I read that they root easily as well. 

I like having different berries because if one crop of something fails I always have back up. If the birds take one crop I always have backup. Sometimes I have to get a little creative in how I use them because a person can only eat so much jelly and pie. But I like always having fresh fruit for my oatmeal and eating out of hand.  If all else fails I can always make wine! 

For me breaking away from the traditional apple/pear/cherry/peach hybrids was one of the better things I ever did. Going with nontraditional fruits such as gooseberries, currants, native plums, blueberry, blackberry, elderberry and strawberry has been much more reliable. 

The other plus is with a new apple tree costing $40 to $50 most of these fruits I can easily propagate myself.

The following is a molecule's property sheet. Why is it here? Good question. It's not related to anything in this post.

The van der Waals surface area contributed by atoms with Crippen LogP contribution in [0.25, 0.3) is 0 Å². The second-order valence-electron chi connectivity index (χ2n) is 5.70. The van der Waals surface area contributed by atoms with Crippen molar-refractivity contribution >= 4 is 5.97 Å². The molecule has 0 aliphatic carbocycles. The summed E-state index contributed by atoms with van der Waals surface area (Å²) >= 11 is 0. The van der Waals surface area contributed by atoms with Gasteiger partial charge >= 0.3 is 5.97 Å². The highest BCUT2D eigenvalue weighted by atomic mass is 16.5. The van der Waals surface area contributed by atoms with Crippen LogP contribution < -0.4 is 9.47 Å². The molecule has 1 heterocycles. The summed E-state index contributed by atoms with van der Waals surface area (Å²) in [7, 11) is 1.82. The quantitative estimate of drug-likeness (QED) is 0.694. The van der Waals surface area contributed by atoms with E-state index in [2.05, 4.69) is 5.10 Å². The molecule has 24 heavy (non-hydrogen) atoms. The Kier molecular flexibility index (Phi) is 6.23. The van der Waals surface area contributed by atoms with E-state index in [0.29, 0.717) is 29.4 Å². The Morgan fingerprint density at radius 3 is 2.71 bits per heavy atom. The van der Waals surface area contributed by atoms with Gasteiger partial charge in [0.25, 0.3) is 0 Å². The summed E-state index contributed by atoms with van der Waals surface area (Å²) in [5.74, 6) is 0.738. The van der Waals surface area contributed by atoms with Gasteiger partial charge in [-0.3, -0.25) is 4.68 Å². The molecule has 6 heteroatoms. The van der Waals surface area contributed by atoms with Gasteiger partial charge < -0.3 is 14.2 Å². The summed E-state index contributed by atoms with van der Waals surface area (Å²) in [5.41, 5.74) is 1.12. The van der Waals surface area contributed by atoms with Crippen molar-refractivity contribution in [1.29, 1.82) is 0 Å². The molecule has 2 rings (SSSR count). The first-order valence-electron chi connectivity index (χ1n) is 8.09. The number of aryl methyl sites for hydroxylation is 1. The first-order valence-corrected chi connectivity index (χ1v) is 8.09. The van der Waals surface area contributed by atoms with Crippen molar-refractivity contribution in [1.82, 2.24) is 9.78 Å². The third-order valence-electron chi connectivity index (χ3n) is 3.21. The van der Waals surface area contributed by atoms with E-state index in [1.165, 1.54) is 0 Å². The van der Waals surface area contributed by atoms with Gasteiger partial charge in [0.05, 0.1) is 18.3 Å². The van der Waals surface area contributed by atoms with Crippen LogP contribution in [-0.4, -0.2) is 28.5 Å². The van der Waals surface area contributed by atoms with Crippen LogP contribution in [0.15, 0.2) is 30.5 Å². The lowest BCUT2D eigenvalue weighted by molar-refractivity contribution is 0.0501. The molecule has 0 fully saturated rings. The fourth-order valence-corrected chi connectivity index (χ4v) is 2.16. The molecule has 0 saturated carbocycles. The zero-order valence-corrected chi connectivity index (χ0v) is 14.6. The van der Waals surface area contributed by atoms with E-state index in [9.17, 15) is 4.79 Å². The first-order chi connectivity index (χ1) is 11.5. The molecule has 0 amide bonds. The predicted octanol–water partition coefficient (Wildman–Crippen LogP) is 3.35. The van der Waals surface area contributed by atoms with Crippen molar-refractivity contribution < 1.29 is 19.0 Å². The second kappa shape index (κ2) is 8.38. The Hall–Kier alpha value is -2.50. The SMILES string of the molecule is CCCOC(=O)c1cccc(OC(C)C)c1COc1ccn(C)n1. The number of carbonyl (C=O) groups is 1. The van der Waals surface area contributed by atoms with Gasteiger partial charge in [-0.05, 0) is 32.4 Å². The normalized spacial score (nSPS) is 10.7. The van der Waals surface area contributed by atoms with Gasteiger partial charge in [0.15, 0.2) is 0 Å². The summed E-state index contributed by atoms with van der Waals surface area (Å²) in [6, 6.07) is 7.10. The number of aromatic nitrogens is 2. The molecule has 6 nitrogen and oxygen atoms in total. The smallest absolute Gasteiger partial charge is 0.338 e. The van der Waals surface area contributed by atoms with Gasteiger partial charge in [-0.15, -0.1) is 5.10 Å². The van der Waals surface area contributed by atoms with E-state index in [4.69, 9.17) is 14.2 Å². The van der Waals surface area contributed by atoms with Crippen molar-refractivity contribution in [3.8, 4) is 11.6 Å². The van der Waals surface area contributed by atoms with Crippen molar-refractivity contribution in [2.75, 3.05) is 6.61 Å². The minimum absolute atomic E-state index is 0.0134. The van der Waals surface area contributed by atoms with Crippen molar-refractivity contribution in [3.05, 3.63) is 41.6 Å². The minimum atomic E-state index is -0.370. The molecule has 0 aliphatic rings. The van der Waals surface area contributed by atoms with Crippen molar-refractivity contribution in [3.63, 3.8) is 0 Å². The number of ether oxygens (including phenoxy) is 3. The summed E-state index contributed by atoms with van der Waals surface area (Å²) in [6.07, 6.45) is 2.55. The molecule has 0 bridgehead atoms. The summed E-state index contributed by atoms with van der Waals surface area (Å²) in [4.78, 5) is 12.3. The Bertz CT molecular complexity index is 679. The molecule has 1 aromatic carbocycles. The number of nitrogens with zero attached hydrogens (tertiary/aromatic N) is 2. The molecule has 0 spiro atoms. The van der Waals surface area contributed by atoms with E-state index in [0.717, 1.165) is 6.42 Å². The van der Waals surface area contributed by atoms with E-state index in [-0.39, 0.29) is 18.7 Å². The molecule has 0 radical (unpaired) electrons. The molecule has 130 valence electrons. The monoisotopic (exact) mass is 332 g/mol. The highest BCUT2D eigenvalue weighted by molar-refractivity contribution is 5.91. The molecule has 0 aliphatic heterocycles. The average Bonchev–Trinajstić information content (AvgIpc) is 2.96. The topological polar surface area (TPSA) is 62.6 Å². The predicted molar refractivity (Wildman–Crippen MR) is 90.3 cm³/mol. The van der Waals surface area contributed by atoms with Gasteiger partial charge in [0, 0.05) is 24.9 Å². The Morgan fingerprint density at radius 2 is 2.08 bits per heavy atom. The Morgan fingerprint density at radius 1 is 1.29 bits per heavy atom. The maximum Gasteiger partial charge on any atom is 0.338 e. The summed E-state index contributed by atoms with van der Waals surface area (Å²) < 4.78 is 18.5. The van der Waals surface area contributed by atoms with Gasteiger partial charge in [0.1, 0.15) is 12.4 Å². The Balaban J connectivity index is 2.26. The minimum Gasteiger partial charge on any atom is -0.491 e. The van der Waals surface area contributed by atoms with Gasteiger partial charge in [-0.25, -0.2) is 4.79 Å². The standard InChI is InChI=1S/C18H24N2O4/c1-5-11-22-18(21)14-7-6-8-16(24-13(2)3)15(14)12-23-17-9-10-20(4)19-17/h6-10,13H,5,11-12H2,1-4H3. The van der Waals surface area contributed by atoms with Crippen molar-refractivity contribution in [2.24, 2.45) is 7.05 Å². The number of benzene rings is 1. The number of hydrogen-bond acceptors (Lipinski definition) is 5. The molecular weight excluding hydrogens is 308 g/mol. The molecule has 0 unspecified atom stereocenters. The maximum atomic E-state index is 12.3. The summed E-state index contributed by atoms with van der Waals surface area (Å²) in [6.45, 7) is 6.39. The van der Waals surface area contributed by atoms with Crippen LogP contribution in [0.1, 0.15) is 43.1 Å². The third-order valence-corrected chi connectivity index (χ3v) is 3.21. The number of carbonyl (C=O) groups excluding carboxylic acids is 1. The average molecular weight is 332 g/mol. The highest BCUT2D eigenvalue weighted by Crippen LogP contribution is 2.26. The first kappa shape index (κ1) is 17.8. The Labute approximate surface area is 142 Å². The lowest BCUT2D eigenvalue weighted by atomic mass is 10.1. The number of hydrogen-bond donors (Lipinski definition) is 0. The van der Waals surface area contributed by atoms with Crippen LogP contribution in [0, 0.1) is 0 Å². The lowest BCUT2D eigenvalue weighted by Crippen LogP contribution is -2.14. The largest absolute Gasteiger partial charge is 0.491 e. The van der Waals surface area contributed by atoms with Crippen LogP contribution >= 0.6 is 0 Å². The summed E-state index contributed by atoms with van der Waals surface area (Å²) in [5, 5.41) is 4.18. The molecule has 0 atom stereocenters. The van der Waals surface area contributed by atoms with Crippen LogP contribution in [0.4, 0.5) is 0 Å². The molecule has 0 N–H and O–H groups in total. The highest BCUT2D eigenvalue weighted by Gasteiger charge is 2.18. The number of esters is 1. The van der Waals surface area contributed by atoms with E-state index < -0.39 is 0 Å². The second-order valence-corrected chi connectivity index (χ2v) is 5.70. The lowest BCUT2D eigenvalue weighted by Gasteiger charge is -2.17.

Not bearing yet are my juneberry(serviceberry), highbush cranberry, pawpaw, nanking cherry and  cornelian cherry. The mulberry tree also has it's first fruits this year although only a hand full. 

So for my new mountain home I will stick with mostly natives although I did add 2 heirloom pears this year that I have noticed grow well in this area and a supposedly hardy wild apricot.  Time will tell how successful these are. 

The best time to plant a tree was 20 years ago but the second best time to plant a tree is now.
Chines Proverb

Blessings from The Holler

The Canned Quilter

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I can also be found at